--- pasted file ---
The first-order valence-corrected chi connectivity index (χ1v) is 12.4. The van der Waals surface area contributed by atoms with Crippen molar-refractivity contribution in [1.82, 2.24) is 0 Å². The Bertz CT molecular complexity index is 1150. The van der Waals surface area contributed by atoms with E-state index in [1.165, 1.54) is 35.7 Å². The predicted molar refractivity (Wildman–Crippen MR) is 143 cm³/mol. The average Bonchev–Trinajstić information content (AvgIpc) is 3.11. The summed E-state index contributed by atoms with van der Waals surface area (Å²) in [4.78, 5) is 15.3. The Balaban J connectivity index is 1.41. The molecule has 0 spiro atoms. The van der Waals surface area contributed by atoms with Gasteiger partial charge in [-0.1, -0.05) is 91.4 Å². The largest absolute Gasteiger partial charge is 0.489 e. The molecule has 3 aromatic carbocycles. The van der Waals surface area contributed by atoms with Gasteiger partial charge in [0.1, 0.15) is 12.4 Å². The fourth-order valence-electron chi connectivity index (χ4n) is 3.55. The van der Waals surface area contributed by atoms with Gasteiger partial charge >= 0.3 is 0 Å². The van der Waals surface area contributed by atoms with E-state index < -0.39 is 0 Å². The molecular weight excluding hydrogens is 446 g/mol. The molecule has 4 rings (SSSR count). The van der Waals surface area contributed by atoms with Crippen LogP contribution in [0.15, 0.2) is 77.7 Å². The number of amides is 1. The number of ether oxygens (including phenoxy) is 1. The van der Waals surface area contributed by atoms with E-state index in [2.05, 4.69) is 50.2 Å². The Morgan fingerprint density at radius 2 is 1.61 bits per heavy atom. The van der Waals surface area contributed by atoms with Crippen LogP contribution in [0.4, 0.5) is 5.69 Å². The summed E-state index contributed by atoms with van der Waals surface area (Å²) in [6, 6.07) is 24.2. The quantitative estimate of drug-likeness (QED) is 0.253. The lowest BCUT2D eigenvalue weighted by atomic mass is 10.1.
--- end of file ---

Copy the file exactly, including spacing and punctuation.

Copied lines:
The first-order valence-corrected chi connectivity index (χ1v) is 12.4. The van der Waals surface area contributed by atoms with Crippen molar-refractivity contribution in [1.82, 2.24) is 0 Å². The Bertz CT molecular complexity index is 1150. The van der Waals surface area contributed by atoms with E-state index in [1.165, 1.54) is 35.7 Å². The predicted molar refractivity (Wildman–Crippen MR) is 143 cm³/mol. The average Bonchev–Trinajstić information content (AvgIpc) is 3.11. The summed E-state index contributed by atoms with van der Waals surface area (Å²) in [4.78, 5) is 15.3. The Balaban J connectivity index is 1.41. The molecule has 0 spiro atoms. The van der Waals surface area contributed by atoms with Gasteiger partial charge in [-0.1, -0.05) is 91.4 Å². The largest absolute Gasteiger partial charge is 0.489 e. The molecule has 3 aromatic carbocycles. The van der Waals surface area contributed by atoms with Gasteiger partial charge in [0.1, 0.15) is 12.4 Å². The fourth-order valence-electron chi connectivity index (χ4n) is 3.55. The van der Waals surface area contributed by atoms with Gasteiger partial charge >= 0.3 is 0 Å². The van der Waals surface area contributed by atoms with E-state index < -0.39 is 0 Å². The molecular weight excluding hydrogens is 446 g/mol. The molecule has 4 rings (SSSR count). The van der Waals surface area contributed by atoms with Crippen LogP contribution in [0.15, 0.2) is 77.7 Å². The number of amides is 1. The number of ether oxygens (including phenoxy) is 1. The van der Waals surface area contributed by atoms with E-state index in [2.05, 4.69) is 50.2 Å². The Morgan fingerprint density at radius 2 is 1.61 bits per heavy atom. The van der Waals surface area contributed by atoms with Crippen LogP contribution in [0.4, 0.5) is 5.69 Å². The summed E-state index contributed by atoms with van der Waals surface area (Å²) in [6, 6.07) is 24.2. The quantitative estimate of drug-likeness (QED) is 0.253. The lowest BCUT2D eigenvalue weighted by atomic mass is 10.1.